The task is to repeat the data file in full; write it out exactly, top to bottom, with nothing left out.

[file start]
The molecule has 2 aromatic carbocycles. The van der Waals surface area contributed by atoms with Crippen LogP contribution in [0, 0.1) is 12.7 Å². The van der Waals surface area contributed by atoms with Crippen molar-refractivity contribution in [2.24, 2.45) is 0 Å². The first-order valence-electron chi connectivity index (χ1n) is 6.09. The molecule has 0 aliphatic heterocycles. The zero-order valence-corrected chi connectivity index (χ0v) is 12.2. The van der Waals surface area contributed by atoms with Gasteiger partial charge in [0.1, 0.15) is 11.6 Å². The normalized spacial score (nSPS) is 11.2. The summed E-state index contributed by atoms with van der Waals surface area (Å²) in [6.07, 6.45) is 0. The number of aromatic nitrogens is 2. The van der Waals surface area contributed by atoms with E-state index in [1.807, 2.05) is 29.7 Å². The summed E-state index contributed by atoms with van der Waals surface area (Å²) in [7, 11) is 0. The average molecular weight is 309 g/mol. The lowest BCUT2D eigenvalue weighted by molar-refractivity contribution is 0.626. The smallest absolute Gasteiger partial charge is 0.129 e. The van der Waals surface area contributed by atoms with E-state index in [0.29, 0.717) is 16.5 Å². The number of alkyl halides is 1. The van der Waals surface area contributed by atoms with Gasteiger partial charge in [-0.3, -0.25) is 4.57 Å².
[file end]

The molecule has 2 aromatic carbocycles. The van der Waals surface area contributed by atoms with Crippen LogP contribution in [0, 0.1) is 12.7 Å². The van der Waals surface area contributed by atoms with Crippen molar-refractivity contribution in [2.24, 2.45) is 0 Å². The first-order valence-electron chi connectivity index (χ1n) is 6.09. The molecule has 0 aliphatic heterocycles. The zero-order valence-corrected chi connectivity index (χ0v) is 12.2. The van der Waals surface area contributed by atoms with Gasteiger partial charge in [0.1, 0.15) is 11.6 Å². The normalized spacial score (nSPS) is 11.2. The summed E-state index contributed by atoms with van der Waals surface area (Å²) in [6.07, 6.45) is 0. The number of aromatic nitrogens is 2. The van der Waals surface area contributed by atoms with E-state index in [1.807, 2.05) is 29.7 Å². The summed E-state index contributed by atoms with van der Waals surface area (Å²) in [7, 11) is 0. The average molecular weight is 309 g/mol. The lowest BCUT2D eigenvalue weighted by molar-refractivity contribution is 0.626. The smallest absolute Gasteiger partial charge is 0.129 e. The van der Waals surface area contributed by atoms with E-state index in [0.29, 0.717) is 16.5 Å². The number of alkyl halides is 1. The van der Waals surface area contributed by atoms with Gasteiger partial charge in [-0.3, -0.25) is 4.57 Å².